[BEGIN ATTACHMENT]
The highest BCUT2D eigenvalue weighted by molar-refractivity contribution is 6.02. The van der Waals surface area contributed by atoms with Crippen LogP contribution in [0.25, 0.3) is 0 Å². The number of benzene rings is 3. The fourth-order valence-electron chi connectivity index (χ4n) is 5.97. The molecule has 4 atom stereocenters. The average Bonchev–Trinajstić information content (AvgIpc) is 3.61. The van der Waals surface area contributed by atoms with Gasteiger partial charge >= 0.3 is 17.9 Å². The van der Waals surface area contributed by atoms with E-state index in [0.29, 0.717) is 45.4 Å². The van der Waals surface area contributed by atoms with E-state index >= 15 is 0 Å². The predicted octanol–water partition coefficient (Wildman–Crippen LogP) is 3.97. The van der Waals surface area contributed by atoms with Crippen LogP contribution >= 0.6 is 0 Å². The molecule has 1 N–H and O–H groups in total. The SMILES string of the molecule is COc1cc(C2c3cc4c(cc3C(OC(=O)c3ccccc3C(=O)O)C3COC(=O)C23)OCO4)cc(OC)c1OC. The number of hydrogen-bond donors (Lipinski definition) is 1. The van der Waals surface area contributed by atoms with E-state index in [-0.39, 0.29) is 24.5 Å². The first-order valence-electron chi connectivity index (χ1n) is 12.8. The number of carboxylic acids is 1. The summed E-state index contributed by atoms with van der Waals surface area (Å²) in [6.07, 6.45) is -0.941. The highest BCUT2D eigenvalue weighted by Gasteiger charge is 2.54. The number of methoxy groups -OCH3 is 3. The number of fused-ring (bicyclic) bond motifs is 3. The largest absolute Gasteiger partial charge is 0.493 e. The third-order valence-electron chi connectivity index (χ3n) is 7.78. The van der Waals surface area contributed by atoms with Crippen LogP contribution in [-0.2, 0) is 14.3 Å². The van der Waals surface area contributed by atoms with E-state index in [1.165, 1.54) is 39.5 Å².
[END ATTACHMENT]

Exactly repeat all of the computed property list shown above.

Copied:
The highest BCUT2D eigenvalue weighted by molar-refractivity contribution is 6.02. The van der Waals surface area contributed by atoms with Crippen LogP contribution in [0.25, 0.3) is 0 Å². The number of benzene rings is 3. The fourth-order valence-electron chi connectivity index (χ4n) is 5.97. The molecule has 4 atom stereocenters. The average Bonchev–Trinajstić information content (AvgIpc) is 3.61. The van der Waals surface area contributed by atoms with Gasteiger partial charge >= 0.3 is 17.9 Å². The van der Waals surface area contributed by atoms with E-state index in [0.29, 0.717) is 45.4 Å². The van der Waals surface area contributed by atoms with E-state index >= 15 is 0 Å². The predicted octanol–water partition coefficient (Wildman–Crippen LogP) is 3.97. The van der Waals surface area contributed by atoms with Crippen LogP contribution >= 0.6 is 0 Å². The molecule has 1 N–H and O–H groups in total. The SMILES string of the molecule is COc1cc(C2c3cc4c(cc3C(OC(=O)c3ccccc3C(=O)O)C3COC(=O)C23)OCO4)cc(OC)c1OC. The number of hydrogen-bond donors (Lipinski definition) is 1. The van der Waals surface area contributed by atoms with E-state index in [-0.39, 0.29) is 24.5 Å². The first-order valence-electron chi connectivity index (χ1n) is 12.8. The number of carboxylic acids is 1. The summed E-state index contributed by atoms with van der Waals surface area (Å²) in [6.07, 6.45) is -0.941. The highest BCUT2D eigenvalue weighted by Gasteiger charge is 2.54. The number of methoxy groups -OCH3 is 3. The number of fused-ring (bicyclic) bond motifs is 3. The largest absolute Gasteiger partial charge is 0.493 e. The third-order valence-electron chi connectivity index (χ3n) is 7.78. The van der Waals surface area contributed by atoms with Crippen LogP contribution in [-0.2, 0) is 14.3 Å². The van der Waals surface area contributed by atoms with E-state index in [1.165, 1.54) is 39.5 Å².